The story is about the difficulty of falling in love with someone, of trying to explain and welcome them into the confusion and glory of your solitary existence. That is the inscrutable thing, how two people leave their parents and previous lives to come together and become one, and new lives are birthed.  You know, when you fall in love, these various layers of your life get peeled away.  Friends and situations either help or hinder your love story and you are left watching as the thin, onion-like skins of meaning and relationships are shed, while others are rediscovered after a few more layers.  You wonder Who (and what) will still be with me when I go off with this person?

(In the story, Dusty has a best friend named Ace, who does actually go with him for the journey, supportive all the way, so maybe a sequel could be called “Three Ain’t Bad.”)

For Dusty, Rachel is a keeper.  She is one for ages, she “gets” him, and helps him save the world.  This has always been my experience.  Women save the human race all the time.  Men go around running into furniture and trying to give speeches, but it is women that makes the world go ‘round, who validate a quest worth undertaking.

The story is also set around the character of New York, a city I adore.  I worship the godlike energy and surprises around each corner. The way you can get lost and always end up somewhere interesting. Every neighborhood has its secrets, every shop its mysteries. I think there are novels and stories waiting to be written about New York, and I hope to tell a longer yarn or two about it someday.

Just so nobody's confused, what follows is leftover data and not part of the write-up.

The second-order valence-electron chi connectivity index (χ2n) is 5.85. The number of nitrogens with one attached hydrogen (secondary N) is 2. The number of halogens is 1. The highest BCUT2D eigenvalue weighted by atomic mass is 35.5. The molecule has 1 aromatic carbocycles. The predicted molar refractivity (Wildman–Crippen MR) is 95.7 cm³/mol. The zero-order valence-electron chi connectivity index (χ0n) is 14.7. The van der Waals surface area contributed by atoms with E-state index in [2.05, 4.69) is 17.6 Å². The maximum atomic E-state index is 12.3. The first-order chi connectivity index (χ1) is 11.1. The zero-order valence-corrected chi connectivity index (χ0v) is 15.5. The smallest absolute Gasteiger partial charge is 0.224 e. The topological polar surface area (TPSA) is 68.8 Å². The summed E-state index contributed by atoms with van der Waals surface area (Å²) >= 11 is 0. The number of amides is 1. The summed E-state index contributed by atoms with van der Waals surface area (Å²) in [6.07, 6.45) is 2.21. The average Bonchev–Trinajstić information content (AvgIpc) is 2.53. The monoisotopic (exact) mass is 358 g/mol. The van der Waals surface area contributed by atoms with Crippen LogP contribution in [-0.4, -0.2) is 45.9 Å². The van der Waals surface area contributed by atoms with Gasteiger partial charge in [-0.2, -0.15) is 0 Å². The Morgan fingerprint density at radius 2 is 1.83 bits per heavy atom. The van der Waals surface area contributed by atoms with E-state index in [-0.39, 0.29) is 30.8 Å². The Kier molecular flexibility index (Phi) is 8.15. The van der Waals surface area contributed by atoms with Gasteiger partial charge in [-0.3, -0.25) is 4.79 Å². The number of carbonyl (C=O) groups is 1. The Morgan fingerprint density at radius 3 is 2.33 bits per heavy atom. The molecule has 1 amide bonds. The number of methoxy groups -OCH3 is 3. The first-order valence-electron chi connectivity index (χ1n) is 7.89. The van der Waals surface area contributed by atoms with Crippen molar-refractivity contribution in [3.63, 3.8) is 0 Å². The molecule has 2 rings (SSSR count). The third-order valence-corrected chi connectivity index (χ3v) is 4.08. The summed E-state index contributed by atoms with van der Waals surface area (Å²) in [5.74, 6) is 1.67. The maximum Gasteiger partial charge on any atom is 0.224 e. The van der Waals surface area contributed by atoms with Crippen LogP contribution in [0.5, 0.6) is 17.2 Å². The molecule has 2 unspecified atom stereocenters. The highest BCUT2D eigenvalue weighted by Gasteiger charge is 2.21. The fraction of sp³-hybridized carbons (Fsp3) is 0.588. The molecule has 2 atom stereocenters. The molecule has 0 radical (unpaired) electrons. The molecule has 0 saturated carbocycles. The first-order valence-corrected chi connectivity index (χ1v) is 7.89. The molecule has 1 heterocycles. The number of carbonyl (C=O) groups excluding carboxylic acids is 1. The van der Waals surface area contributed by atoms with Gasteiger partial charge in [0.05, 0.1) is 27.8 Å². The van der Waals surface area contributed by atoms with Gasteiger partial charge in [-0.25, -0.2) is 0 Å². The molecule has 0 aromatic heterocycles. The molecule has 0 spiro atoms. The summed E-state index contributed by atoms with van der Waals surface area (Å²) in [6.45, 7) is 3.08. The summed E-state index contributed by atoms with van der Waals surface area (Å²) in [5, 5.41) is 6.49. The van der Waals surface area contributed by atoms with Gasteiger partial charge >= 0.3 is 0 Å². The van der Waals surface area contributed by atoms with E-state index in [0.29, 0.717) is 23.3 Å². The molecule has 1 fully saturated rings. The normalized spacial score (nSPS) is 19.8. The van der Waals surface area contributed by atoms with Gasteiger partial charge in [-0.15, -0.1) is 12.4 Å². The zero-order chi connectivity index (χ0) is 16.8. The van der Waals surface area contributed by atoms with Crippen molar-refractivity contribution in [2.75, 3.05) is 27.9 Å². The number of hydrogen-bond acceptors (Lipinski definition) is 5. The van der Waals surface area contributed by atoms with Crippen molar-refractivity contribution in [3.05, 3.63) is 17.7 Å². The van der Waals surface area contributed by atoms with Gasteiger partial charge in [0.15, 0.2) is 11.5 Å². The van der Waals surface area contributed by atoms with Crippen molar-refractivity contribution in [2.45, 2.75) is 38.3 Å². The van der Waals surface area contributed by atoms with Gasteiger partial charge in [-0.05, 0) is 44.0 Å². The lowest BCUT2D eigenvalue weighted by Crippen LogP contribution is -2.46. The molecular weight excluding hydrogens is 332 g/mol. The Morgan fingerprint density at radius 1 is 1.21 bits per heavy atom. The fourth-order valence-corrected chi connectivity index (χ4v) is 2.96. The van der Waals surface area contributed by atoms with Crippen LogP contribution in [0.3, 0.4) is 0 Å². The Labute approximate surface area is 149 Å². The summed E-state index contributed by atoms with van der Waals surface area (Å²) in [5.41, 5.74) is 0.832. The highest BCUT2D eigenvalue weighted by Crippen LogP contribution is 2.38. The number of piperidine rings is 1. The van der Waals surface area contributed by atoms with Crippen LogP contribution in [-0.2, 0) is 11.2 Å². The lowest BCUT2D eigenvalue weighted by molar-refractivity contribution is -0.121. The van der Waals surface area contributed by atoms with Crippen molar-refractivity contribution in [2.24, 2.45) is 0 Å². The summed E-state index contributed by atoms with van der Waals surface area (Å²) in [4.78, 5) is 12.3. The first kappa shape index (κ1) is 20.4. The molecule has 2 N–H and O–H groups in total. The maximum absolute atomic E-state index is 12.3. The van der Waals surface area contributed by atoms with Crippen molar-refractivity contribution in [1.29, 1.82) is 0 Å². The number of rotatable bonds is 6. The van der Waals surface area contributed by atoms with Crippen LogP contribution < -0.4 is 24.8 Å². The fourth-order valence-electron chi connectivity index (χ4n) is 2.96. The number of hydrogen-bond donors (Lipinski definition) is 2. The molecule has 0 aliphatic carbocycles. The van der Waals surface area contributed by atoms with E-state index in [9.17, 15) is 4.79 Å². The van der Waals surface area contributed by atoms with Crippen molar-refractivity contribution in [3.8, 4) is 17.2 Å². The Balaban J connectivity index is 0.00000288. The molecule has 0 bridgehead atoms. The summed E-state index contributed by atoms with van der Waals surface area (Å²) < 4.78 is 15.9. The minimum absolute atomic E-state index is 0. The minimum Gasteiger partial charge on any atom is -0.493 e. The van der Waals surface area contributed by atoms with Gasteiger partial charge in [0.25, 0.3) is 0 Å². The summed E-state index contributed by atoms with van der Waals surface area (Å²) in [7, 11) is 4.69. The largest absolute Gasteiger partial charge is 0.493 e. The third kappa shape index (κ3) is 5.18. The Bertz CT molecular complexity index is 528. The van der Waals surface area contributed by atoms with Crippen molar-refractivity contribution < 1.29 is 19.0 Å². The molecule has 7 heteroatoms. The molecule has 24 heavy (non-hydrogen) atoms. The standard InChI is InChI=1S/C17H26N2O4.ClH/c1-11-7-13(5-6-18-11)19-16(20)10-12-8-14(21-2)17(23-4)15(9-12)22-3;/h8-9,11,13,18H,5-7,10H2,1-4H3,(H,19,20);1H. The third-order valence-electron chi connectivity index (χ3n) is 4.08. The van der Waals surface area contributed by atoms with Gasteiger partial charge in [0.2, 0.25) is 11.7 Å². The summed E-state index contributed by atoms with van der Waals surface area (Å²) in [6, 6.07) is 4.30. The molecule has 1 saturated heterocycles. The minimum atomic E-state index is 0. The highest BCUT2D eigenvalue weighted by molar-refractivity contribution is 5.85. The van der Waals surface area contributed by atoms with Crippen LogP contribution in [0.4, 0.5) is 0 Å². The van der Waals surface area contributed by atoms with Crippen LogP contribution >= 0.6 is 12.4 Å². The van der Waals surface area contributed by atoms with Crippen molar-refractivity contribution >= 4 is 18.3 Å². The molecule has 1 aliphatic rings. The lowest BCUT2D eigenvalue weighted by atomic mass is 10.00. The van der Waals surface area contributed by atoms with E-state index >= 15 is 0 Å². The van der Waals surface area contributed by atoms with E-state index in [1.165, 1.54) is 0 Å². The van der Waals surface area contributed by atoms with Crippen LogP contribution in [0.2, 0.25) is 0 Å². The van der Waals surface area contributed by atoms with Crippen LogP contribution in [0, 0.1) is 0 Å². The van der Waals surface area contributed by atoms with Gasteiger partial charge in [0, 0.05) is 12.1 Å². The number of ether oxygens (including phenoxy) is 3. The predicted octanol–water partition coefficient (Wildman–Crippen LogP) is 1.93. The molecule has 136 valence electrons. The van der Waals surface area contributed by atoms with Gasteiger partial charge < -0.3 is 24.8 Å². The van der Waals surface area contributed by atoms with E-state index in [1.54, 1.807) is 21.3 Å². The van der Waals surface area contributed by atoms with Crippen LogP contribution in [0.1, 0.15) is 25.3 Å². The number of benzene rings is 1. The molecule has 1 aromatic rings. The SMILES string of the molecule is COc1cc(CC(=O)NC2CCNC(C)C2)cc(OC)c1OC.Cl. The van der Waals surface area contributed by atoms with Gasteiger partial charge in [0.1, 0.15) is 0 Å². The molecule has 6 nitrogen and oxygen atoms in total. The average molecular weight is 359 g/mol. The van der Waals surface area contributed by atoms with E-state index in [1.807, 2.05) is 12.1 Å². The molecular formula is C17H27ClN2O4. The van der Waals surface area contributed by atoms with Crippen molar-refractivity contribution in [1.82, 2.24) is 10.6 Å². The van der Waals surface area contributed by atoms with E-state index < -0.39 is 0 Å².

R: Out of all the television shows you’ve worked on, do you have a favorite?

I wrote a TV movie called Grendel, which was really fun to work on. It was directed by Nick Lyon for UFO Films and stars Chris Bruno, Ben Cross, and Marina Sirtis.  They shot it in Bugaria where you can blow things up and drag people from galloping horses and you don’t need permits.  The story was a version of the Beowulf saga, which allowed me to relearn that fabulous epic poem.  It has dragons, giants, swords, sex, and blood, which I must have missed freshman year of high school. I know Alvy Singer admonishes Annie Hall to "Just don't take any course where you have to read Beowulf," but it really spoke to me this time around.  It is a story about the lineages of kings and conquerors, and the power they pass on through their lives. To me, it was about what it means to have a story that is your own. The story that is you. The ancients passed information through oral storytelling, and at that time your name, your family name, your parents and ancestors, told people who you were.  So when Beowulf comes to save this kingdom lead by Hrothgar, who is tormented by the monster Grendel, he is welcomed in the strength of his name, and his father’s name.  It seems like a deep desire in us, to have a legacy that lives beyond our years, to have a story.  And the movie gave me a chance to see that in a fresh way.

R: What’s a must have for you when you are writing? What aids the creative process?